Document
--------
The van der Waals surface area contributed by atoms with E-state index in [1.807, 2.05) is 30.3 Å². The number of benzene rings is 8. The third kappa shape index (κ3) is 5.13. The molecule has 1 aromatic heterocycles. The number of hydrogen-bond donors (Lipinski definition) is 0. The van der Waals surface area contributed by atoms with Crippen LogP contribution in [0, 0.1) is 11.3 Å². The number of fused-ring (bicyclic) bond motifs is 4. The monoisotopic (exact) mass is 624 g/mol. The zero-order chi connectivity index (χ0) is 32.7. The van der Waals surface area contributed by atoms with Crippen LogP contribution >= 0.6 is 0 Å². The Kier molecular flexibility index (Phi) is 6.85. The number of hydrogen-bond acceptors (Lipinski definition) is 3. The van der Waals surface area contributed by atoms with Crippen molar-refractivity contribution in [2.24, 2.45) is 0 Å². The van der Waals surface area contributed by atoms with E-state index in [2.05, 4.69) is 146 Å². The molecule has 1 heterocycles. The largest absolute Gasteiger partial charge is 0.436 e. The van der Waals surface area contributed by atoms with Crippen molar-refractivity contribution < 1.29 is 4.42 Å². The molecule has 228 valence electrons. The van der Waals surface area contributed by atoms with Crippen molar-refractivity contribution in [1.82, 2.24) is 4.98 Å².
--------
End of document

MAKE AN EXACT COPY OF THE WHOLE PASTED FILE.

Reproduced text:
The van der Waals surface area contributed by atoms with E-state index in [1.807, 2.05) is 30.3 Å². The number of benzene rings is 8. The third kappa shape index (κ3) is 5.13. The molecule has 1 aromatic heterocycles. The number of hydrogen-bond donors (Lipinski definition) is 0. The van der Waals surface area contributed by atoms with Crippen LogP contribution in [0, 0.1) is 11.3 Å². The number of fused-ring (bicyclic) bond motifs is 4. The monoisotopic (exact) mass is 624 g/mol. The zero-order chi connectivity index (χ0) is 32.7. The van der Waals surface area contributed by atoms with Crippen LogP contribution >= 0.6 is 0 Å². The Kier molecular flexibility index (Phi) is 6.85. The number of hydrogen-bond acceptors (Lipinski definition) is 3. The van der Waals surface area contributed by atoms with Crippen molar-refractivity contribution in [2.24, 2.45) is 0 Å². The van der Waals surface area contributed by atoms with E-state index in [2.05, 4.69) is 146 Å². The molecule has 1 heterocycles. The largest absolute Gasteiger partial charge is 0.436 e. The van der Waals surface area contributed by atoms with Crippen molar-refractivity contribution < 1.29 is 4.42 Å². The molecule has 228 valence electrons. The van der Waals surface area contributed by atoms with Crippen molar-refractivity contribution in [1.82, 2.24) is 4.98 Å².